“It is unconscionable that the Biden administration has doubled down on policies that put Haitian families seeking safety back into harm’s way. President Biden is not only breaking his promise to Haiti to be a ‘friend,’ but he is also breaking his promise to Americans to make the U.S. immigration system more humane,” said Melina Roche, manager of #WelcomewithDignity campaign, an effort by more than 80 nonprofit organizations to encourage humane treatment of those seeking asylum in the United States. “The Biden administration must ensure Haitians, and everyone seeking safety, have access to protections, and it must stop implementing deterrence-based policies, such as deportation flights and repatriation efforts to Haiti.”
Many within Biden’s own party are increasingly angry about his refusal to extend Temporary Protected Status to Haitians who, since its redesignation in May, have already suffered a massive earthquake and a presidential assassination.
“The assassination of President Jovenel Moïse on July 7 and now the August 14 earthquake and subsequent tropical storm make safe return to Haiti completely impossible,” 55 lawmakers, including Reps. Ayanna Pressley (D-MA), Nydia Velázquez (D-N.Y.) and vice presidential contender Val Demings (D-FL) wrote in a letter to Biden last week. “The Haitian government’s ability to safely receive its citizens will take months, if not years, to secure… Humanitarian parole should be broadly considered and used for Haitians who have been awaiting entry to apply for asylum, some for years and others in the aftermath of President Moïse’s assassination.”
But the political ramifications of allowing increased immigration into the United States in nearly any form—which Biden administration officials have insisted play no role in its decisions on immigration policy—have been made crystal clear by Republicans Several have spent the few days pointing to various crises at the border as proof of the administration’s inability to address the root causes of illegal immigration.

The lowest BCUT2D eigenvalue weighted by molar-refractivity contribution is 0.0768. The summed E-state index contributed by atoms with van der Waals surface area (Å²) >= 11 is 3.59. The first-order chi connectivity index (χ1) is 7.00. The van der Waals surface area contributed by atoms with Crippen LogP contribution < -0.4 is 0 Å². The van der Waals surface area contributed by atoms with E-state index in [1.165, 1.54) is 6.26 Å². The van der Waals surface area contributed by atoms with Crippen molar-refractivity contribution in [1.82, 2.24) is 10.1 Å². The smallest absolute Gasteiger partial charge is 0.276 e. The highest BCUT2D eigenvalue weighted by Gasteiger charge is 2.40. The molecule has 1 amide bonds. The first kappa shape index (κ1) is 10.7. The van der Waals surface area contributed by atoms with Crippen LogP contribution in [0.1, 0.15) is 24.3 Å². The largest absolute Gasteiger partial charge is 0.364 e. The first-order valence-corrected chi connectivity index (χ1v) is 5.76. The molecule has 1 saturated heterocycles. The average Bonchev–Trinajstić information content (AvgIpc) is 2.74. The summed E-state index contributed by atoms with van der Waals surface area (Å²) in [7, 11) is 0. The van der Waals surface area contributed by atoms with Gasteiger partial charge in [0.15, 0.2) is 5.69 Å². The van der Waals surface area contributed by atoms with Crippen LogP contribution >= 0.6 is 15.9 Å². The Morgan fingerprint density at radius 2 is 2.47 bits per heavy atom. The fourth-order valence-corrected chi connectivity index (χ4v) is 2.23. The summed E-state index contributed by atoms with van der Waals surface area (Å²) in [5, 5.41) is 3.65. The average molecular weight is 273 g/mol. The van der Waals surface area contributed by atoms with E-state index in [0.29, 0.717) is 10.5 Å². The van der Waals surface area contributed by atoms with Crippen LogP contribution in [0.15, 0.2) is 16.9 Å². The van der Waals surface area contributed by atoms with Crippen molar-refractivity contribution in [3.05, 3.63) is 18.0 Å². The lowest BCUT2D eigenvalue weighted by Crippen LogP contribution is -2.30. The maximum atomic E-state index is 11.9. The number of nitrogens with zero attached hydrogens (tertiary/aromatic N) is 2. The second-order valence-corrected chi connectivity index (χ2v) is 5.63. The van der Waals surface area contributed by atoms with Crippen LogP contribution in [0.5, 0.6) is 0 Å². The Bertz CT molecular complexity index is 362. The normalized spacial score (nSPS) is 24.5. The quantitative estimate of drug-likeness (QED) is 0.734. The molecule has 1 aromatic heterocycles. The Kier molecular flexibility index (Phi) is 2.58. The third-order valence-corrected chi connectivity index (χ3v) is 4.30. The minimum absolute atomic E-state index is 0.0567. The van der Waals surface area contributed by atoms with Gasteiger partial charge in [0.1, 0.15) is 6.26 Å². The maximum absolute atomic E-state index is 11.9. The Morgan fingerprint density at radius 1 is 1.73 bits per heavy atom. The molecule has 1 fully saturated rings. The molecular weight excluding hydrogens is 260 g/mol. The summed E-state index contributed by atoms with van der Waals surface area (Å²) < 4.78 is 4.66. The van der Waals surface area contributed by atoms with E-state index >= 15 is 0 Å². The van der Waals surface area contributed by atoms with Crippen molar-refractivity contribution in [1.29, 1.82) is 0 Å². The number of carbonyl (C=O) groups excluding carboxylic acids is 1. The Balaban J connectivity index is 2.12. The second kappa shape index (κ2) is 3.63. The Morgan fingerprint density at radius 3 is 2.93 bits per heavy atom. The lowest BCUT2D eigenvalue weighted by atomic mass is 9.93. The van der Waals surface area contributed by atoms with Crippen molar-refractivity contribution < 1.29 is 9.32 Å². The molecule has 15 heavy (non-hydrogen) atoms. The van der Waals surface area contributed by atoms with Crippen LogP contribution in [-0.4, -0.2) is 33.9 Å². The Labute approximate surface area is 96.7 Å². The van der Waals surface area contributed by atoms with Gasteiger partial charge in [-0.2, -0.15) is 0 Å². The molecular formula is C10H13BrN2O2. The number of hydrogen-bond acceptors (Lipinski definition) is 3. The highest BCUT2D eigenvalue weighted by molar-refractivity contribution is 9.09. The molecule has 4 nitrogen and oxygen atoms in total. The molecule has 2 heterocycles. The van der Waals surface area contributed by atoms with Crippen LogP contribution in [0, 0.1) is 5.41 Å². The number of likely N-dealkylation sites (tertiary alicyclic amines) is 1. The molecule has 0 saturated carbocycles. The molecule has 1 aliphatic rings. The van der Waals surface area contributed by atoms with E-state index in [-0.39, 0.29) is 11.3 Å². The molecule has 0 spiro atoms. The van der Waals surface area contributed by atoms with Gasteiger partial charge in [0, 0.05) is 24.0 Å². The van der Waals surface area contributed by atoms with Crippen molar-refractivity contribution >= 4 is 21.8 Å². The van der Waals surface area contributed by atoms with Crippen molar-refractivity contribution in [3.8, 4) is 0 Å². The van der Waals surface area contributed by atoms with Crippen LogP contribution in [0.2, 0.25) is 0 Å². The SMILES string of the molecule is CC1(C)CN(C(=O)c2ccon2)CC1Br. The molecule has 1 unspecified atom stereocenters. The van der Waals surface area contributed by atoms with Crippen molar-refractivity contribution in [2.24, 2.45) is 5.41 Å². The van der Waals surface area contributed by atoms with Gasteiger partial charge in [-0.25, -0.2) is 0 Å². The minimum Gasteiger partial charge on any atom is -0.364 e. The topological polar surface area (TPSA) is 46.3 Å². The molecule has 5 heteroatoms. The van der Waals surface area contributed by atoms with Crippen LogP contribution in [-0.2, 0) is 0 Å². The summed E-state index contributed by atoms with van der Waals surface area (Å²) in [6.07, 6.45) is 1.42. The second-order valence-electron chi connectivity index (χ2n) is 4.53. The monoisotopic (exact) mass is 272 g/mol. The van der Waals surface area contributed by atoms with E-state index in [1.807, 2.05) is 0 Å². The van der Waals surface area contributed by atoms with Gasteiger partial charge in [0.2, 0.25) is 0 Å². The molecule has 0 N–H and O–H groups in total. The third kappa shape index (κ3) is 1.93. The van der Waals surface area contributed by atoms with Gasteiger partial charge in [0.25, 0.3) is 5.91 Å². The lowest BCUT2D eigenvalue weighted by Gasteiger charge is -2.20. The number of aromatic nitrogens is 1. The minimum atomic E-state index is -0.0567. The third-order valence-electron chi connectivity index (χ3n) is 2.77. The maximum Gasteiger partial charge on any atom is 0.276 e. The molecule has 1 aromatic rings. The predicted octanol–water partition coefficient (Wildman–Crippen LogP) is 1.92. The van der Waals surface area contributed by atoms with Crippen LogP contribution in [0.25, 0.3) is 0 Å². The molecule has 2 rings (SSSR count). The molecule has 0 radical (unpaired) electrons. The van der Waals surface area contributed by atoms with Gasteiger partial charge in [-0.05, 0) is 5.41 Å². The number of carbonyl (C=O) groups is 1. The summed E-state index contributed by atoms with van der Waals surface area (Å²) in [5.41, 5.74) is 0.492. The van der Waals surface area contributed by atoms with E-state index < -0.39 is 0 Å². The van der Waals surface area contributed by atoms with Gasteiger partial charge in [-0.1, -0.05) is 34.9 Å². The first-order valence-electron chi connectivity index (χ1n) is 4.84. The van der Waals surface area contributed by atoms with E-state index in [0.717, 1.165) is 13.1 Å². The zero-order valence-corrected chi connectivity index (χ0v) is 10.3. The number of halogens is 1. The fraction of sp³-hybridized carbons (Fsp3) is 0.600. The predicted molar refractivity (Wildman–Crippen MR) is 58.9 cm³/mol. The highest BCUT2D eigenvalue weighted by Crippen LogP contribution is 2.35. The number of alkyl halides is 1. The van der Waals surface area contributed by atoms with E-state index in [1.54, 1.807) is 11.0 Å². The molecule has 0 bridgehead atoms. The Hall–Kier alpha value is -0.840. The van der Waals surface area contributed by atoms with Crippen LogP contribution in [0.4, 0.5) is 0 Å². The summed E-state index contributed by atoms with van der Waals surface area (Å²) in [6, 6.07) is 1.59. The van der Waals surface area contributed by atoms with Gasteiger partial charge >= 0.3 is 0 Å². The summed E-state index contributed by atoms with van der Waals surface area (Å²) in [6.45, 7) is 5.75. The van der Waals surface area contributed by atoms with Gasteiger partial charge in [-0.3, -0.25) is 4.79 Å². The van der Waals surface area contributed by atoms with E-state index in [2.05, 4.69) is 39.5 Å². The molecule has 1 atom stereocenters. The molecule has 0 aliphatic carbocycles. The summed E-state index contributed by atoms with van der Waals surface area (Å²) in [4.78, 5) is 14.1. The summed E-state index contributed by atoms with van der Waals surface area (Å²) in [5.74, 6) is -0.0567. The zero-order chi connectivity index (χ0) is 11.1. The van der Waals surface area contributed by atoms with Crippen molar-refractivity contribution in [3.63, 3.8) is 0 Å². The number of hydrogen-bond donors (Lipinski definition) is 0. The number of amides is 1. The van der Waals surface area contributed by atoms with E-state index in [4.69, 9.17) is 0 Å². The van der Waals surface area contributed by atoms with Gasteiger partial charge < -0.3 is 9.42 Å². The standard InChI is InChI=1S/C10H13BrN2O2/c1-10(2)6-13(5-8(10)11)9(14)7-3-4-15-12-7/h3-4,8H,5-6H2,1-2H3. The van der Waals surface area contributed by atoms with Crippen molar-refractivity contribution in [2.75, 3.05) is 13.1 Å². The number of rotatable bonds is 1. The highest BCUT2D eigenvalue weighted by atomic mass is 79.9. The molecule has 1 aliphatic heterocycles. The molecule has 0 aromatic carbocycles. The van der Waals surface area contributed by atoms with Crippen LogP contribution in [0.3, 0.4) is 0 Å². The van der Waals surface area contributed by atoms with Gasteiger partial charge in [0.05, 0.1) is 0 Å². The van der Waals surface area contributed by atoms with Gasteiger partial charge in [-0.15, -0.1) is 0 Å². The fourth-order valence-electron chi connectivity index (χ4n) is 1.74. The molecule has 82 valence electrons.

Former President Donald Trump, the exiled leader of the Republican Party, declared in a statement on Sunday that “nothing is being done” to stop the “tens of thousands” of people coming from Haiti, which he once privately dismissed as a “shithole country” whose citizens “all have AIDS.”
“This is not just a Border Crisis, this is a Crisis Crisis!” Trump declared.
But even those who blame Trump’s own policies for much of the crisis at the border say that Biden is culpable for the decisions being made under his watch.
“It is well past time for this administration to change course by ending expulsions and other cruel, unnecessary, and unlawful deterrence based policies and start living up to its promise of building a more humane and orderly immigration system that welcomes with dignity,” Ursela Ojeda, policy adviser for the Migrant Rights and Justice Program at the Women’s Refugee Commission, said in a statement.